UPDATE: Here’s an outtake from a story in the Wall Street Journal:
Lawmakers and congressional staffers from the Senate and the House have been briefed about the botched mission, some of the officials said. The secret payload—code-named Zuma and launched from Florida on board a Falcon 9 rocket—is believed to have plummeted back into the atmosphere, they said, because it didn’t separate as planned from the upper part of the rocket.
Once the engine powering the rocket’s expendable second stage stops firing, whatever it is carrying is supposed to separate and proceed on its own trajectory. If a satellite isn’t set free at the right time or is damaged upon release, it can be dragged back toward earth.
The lack of details about what occurred means that some possible alternate sequence of events other than a failed separation may have been the culprit.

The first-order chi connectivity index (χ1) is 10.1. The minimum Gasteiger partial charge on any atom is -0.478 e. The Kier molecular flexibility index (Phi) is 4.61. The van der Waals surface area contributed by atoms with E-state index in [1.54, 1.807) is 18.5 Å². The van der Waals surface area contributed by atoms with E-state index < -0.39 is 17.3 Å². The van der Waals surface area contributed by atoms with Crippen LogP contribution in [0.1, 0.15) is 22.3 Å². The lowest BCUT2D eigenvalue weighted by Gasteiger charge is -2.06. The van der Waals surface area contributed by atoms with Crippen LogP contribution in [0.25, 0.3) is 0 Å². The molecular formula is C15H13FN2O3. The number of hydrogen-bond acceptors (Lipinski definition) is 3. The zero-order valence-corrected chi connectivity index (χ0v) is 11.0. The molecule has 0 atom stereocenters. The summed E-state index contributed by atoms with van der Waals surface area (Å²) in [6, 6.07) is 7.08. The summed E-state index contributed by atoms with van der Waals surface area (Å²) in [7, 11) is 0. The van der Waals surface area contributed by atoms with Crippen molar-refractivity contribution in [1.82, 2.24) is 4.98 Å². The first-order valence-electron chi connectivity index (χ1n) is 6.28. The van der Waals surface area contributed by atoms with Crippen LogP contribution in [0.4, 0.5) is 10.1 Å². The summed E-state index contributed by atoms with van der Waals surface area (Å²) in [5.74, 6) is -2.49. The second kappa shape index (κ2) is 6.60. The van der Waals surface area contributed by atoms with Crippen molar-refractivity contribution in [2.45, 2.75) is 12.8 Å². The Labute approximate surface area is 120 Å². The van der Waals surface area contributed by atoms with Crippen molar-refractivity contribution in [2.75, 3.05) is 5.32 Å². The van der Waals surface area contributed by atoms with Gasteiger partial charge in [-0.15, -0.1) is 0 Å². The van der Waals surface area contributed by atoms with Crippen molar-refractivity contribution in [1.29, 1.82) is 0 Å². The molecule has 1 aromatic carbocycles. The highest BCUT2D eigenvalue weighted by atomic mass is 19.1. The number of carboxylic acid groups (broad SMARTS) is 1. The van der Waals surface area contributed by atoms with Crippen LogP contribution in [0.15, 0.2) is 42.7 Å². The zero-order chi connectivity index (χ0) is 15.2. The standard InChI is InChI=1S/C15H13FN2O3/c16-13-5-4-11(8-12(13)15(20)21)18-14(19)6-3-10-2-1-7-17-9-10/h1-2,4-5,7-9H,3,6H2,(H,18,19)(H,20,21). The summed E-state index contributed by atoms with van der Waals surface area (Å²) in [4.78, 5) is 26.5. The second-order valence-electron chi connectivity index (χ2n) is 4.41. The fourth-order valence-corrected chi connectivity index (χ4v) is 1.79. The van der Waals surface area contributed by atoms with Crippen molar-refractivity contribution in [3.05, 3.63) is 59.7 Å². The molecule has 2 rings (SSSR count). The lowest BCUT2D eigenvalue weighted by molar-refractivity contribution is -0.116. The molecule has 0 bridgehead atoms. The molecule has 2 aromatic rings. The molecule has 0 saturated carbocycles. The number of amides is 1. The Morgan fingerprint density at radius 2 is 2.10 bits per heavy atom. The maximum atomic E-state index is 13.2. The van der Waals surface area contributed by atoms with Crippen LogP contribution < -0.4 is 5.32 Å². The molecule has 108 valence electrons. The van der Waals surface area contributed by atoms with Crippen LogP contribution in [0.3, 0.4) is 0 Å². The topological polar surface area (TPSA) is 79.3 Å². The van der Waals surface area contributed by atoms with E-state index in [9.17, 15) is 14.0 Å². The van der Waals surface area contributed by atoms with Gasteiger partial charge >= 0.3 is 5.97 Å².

Here’s a report from CNBC saying the secret U.S. government Zuma satellite launched on Sunday was a total loss:
Dow Jones reported Monday evening that lawmakers had been briefed about the apparent destruction of the secretive payload — code-named Zuma — citing industry and government officials.
The payload was suspected to have burned up in the atmosphere after failing to separate perfectly from the upper part of the SpaceX Falcon 9 rocket, the report said.
According to Dow Jones, the absence of official word on the incident means that there could have been another chain of events.
SpaceX has said the Falcon 9 booster functioned nominally. Satellite builder Northrop Grumman has declined to comment on the classified spacecraft, which may have been worth billions of dollars. The identity of the government agency that ordered the satellite is unknown.
SpaceX said the Zuma launch was delayed from December due to a problem with the payload shroud. During the launch webcast on Sunday, the company said the payload shroud had separated as planned.
Read the full story.